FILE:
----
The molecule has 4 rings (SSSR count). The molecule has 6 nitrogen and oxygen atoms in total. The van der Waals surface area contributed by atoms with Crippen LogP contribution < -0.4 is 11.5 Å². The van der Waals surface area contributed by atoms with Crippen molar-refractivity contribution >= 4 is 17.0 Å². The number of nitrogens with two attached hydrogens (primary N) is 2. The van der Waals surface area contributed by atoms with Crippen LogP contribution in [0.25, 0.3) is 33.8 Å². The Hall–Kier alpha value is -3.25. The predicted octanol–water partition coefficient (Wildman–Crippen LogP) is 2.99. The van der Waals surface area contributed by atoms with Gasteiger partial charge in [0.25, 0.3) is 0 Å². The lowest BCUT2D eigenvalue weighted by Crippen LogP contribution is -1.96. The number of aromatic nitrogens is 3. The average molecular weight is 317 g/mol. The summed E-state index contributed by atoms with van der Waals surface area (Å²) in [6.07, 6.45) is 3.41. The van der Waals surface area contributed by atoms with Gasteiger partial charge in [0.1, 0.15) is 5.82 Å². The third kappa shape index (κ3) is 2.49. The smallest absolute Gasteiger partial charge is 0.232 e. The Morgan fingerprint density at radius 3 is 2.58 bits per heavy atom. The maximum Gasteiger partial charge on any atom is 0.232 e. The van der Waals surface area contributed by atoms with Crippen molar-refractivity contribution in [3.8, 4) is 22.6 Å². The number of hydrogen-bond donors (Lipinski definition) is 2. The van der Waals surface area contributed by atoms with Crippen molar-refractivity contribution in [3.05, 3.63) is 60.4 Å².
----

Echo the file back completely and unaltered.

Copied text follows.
The molecule has 4 rings (SSSR count). The molecule has 6 nitrogen and oxygen atoms in total. The van der Waals surface area contributed by atoms with Crippen LogP contribution < -0.4 is 11.5 Å². The van der Waals surface area contributed by atoms with Crippen molar-refractivity contribution >= 4 is 17.0 Å². The number of nitrogens with two attached hydrogens (primary N) is 2. The van der Waals surface area contributed by atoms with Crippen LogP contribution in [0.25, 0.3) is 33.8 Å². The Hall–Kier alpha value is -3.25. The predicted octanol–water partition coefficient (Wildman–Crippen LogP) is 2.99. The van der Waals surface area contributed by atoms with Gasteiger partial charge in [0.25, 0.3) is 0 Å². The lowest BCUT2D eigenvalue weighted by Crippen LogP contribution is -1.96. The number of aromatic nitrogens is 3. The average molecular weight is 317 g/mol. The summed E-state index contributed by atoms with van der Waals surface area (Å²) in [6.07, 6.45) is 3.41. The van der Waals surface area contributed by atoms with Gasteiger partial charge in [0.1, 0.15) is 5.82 Å². The third kappa shape index (κ3) is 2.49. The smallest absolute Gasteiger partial charge is 0.232 e. The Morgan fingerprint density at radius 3 is 2.58 bits per heavy atom. The maximum Gasteiger partial charge on any atom is 0.232 e. The van der Waals surface area contributed by atoms with Crippen molar-refractivity contribution in [3.8, 4) is 22.6 Å². The number of hydrogen-bond donors (Lipinski definition) is 2. The van der Waals surface area contributed by atoms with Crippen molar-refractivity contribution in [3.05, 3.63) is 60.4 Å².